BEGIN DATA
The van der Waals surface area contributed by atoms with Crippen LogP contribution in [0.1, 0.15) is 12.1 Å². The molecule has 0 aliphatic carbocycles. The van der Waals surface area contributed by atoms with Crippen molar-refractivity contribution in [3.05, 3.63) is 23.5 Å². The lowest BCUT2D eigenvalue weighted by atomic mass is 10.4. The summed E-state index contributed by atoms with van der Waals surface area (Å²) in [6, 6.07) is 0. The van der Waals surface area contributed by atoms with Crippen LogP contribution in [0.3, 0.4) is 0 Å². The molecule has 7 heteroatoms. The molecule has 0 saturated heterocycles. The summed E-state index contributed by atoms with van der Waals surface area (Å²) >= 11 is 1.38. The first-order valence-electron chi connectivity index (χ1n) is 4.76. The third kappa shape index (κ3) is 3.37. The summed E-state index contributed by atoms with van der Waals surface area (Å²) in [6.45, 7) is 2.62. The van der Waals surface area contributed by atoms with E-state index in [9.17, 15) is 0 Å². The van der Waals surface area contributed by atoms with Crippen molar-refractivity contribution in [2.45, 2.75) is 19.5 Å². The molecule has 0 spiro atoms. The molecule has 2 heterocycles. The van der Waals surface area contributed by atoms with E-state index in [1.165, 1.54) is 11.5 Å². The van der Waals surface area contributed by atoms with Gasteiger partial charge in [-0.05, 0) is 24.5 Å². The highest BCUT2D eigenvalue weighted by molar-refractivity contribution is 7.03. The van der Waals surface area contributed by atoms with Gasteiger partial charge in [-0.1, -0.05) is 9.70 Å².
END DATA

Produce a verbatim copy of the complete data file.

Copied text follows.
The van der Waals surface area contributed by atoms with Crippen LogP contribution in [0.1, 0.15) is 12.1 Å². The molecule has 0 aliphatic carbocycles. The van der Waals surface area contributed by atoms with Crippen molar-refractivity contribution in [3.05, 3.63) is 23.5 Å². The lowest BCUT2D eigenvalue weighted by atomic mass is 10.4. The summed E-state index contributed by atoms with van der Waals surface area (Å²) in [6, 6.07) is 0. The van der Waals surface area contributed by atoms with Crippen LogP contribution in [0.3, 0.4) is 0 Å². The molecule has 7 heteroatoms. The molecule has 0 saturated heterocycles. The summed E-state index contributed by atoms with van der Waals surface area (Å²) >= 11 is 1.38. The first-order valence-electron chi connectivity index (χ1n) is 4.76. The third kappa shape index (κ3) is 3.37. The summed E-state index contributed by atoms with van der Waals surface area (Å²) in [6.45, 7) is 2.62. The van der Waals surface area contributed by atoms with E-state index in [9.17, 15) is 0 Å². The van der Waals surface area contributed by atoms with Crippen molar-refractivity contribution in [2.45, 2.75) is 19.5 Å². The molecule has 0 spiro atoms. The molecule has 2 heterocycles. The van der Waals surface area contributed by atoms with E-state index in [1.165, 1.54) is 11.5 Å². The van der Waals surface area contributed by atoms with Gasteiger partial charge in [-0.05, 0) is 24.5 Å². The highest BCUT2D eigenvalue weighted by molar-refractivity contribution is 7.03. The van der Waals surface area contributed by atoms with Gasteiger partial charge in [-0.1, -0.05) is 9.70 Å².